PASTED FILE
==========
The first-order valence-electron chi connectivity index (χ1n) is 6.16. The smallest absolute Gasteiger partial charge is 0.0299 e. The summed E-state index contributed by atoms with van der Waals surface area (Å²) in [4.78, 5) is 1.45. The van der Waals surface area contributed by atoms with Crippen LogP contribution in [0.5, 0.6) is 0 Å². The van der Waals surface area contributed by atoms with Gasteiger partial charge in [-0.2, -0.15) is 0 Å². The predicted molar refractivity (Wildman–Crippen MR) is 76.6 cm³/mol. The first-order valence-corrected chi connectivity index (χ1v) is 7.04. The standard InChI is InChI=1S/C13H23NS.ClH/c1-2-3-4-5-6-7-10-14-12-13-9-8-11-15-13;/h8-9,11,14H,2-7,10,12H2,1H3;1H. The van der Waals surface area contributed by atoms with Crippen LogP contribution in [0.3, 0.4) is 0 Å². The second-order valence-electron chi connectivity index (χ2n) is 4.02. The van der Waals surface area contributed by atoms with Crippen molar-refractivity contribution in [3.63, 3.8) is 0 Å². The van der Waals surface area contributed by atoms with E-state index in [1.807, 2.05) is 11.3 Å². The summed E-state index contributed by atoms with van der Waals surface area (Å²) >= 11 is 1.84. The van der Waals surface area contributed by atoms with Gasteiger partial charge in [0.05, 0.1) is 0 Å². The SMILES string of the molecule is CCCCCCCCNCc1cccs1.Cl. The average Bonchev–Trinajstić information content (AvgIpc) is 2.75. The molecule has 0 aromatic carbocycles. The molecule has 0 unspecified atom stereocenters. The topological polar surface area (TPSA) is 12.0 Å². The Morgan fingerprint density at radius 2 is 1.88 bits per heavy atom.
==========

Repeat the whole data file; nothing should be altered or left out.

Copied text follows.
The first-order valence-electron chi connectivity index (χ1n) is 6.16. The smallest absolute Gasteiger partial charge is 0.0299 e. The summed E-state index contributed by atoms with van der Waals surface area (Å²) in [4.78, 5) is 1.45. The van der Waals surface area contributed by atoms with Crippen LogP contribution in [0.5, 0.6) is 0 Å². The van der Waals surface area contributed by atoms with Gasteiger partial charge in [-0.2, -0.15) is 0 Å². The predicted molar refractivity (Wildman–Crippen MR) is 76.6 cm³/mol. The first-order valence-corrected chi connectivity index (χ1v) is 7.04. The standard InChI is InChI=1S/C13H23NS.ClH/c1-2-3-4-5-6-7-10-14-12-13-9-8-11-15-13;/h8-9,11,14H,2-7,10,12H2,1H3;1H. The van der Waals surface area contributed by atoms with Crippen LogP contribution in [0.3, 0.4) is 0 Å². The second-order valence-electron chi connectivity index (χ2n) is 4.02. The van der Waals surface area contributed by atoms with Crippen molar-refractivity contribution in [3.63, 3.8) is 0 Å². The van der Waals surface area contributed by atoms with E-state index in [1.807, 2.05) is 11.3 Å². The summed E-state index contributed by atoms with van der Waals surface area (Å²) >= 11 is 1.84. The van der Waals surface area contributed by atoms with Gasteiger partial charge in [0.05, 0.1) is 0 Å². The SMILES string of the molecule is CCCCCCCCNCc1cccs1.Cl. The average Bonchev–Trinajstić information content (AvgIpc) is 2.75. The molecule has 0 aromatic carbocycles. The molecule has 0 unspecified atom stereocenters. The topological polar surface area (TPSA) is 12.0 Å². The Morgan fingerprint density at radius 2 is 1.88 bits per heavy atom.